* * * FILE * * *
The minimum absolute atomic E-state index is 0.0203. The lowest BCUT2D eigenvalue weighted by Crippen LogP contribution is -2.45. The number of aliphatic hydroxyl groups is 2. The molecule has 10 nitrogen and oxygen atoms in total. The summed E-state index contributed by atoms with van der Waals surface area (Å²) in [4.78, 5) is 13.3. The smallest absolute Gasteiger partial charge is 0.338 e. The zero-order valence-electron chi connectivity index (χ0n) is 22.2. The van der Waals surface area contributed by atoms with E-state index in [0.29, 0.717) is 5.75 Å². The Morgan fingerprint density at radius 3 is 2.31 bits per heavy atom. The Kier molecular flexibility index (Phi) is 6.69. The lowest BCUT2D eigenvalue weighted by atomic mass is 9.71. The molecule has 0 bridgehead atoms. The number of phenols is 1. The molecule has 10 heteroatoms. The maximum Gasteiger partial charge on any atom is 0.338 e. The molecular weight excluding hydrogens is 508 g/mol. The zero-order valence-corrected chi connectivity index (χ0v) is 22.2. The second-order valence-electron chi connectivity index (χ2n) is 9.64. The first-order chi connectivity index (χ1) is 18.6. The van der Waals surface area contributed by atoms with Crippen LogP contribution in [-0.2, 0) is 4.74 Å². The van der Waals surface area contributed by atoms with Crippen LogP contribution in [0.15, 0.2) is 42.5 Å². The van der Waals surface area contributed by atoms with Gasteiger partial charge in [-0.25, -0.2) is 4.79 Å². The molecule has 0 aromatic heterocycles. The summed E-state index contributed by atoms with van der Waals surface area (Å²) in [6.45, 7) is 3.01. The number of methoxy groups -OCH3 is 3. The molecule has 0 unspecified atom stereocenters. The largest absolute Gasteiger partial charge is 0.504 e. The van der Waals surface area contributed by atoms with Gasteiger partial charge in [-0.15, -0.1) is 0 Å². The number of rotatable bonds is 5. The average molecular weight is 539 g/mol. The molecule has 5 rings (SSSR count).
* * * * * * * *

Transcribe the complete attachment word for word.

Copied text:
The minimum absolute atomic E-state index is 0.0203. The lowest BCUT2D eigenvalue weighted by Crippen LogP contribution is -2.45. The number of aliphatic hydroxyl groups is 2. The molecule has 10 nitrogen and oxygen atoms in total. The summed E-state index contributed by atoms with van der Waals surface area (Å²) in [4.78, 5) is 13.3. The smallest absolute Gasteiger partial charge is 0.338 e. The zero-order valence-electron chi connectivity index (χ0n) is 22.2. The van der Waals surface area contributed by atoms with E-state index in [0.29, 0.717) is 5.75 Å². The Morgan fingerprint density at radius 3 is 2.31 bits per heavy atom. The Kier molecular flexibility index (Phi) is 6.69. The lowest BCUT2D eigenvalue weighted by atomic mass is 9.71. The molecule has 0 bridgehead atoms. The number of phenols is 1. The molecule has 10 heteroatoms. The maximum Gasteiger partial charge on any atom is 0.338 e. The molecular weight excluding hydrogens is 508 g/mol. The zero-order valence-corrected chi connectivity index (χ0v) is 22.2. The second-order valence-electron chi connectivity index (χ2n) is 9.64. The first-order chi connectivity index (χ1) is 18.6. The van der Waals surface area contributed by atoms with Crippen LogP contribution in [-0.2, 0) is 4.74 Å². The van der Waals surface area contributed by atoms with Crippen LogP contribution in [0.15, 0.2) is 42.5 Å². The van der Waals surface area contributed by atoms with Gasteiger partial charge in [-0.25, -0.2) is 4.79 Å². The molecule has 0 aromatic heterocycles. The summed E-state index contributed by atoms with van der Waals surface area (Å²) in [6.45, 7) is 3.01. The number of methoxy groups -OCH3 is 3. The molecule has 0 unspecified atom stereocenters. The largest absolute Gasteiger partial charge is 0.504 e. The van der Waals surface area contributed by atoms with Gasteiger partial charge in [-0.15, -0.1) is 0 Å². The number of rotatable bonds is 5. The average molecular weight is 539 g/mol. The molecule has 5 rings (SSSR count).